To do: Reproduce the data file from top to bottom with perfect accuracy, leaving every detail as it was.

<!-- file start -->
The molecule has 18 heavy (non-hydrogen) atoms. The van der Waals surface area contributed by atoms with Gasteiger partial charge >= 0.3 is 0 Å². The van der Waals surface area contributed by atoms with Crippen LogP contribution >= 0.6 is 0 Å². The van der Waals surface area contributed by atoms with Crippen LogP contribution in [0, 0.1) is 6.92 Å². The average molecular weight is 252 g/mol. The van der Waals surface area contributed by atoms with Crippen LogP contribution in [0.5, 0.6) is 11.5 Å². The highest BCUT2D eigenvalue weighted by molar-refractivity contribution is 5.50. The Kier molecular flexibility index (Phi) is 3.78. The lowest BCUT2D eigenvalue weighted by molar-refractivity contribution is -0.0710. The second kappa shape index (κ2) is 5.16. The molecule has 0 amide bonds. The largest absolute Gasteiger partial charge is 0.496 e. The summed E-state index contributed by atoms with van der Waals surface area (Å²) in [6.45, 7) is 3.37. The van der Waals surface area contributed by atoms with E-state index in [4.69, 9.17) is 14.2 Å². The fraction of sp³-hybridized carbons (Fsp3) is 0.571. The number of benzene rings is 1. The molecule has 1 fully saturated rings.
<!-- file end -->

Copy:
The molecule has 18 heavy (non-hydrogen) atoms. The van der Waals surface area contributed by atoms with Gasteiger partial charge >= 0.3 is 0 Å². The van der Waals surface area contributed by atoms with Crippen LogP contribution >= 0.6 is 0 Å². The van der Waals surface area contributed by atoms with Crippen LogP contribution in [0, 0.1) is 6.92 Å². The average molecular weight is 252 g/mol. The van der Waals surface area contributed by atoms with Crippen LogP contribution in [0.5, 0.6) is 11.5 Å². The highest BCUT2D eigenvalue weighted by molar-refractivity contribution is 5.50. The Kier molecular flexibility index (Phi) is 3.78. The lowest BCUT2D eigenvalue weighted by molar-refractivity contribution is -0.0710. The second kappa shape index (κ2) is 5.16. The molecule has 0 amide bonds. The largest absolute Gasteiger partial charge is 0.496 e. The summed E-state index contributed by atoms with van der Waals surface area (Å²) in [6.45, 7) is 3.37. The van der Waals surface area contributed by atoms with E-state index in [4.69, 9.17) is 14.2 Å². The fraction of sp³-hybridized carbons (Fsp3) is 0.571. The number of benzene rings is 1. The molecule has 1 fully saturated rings.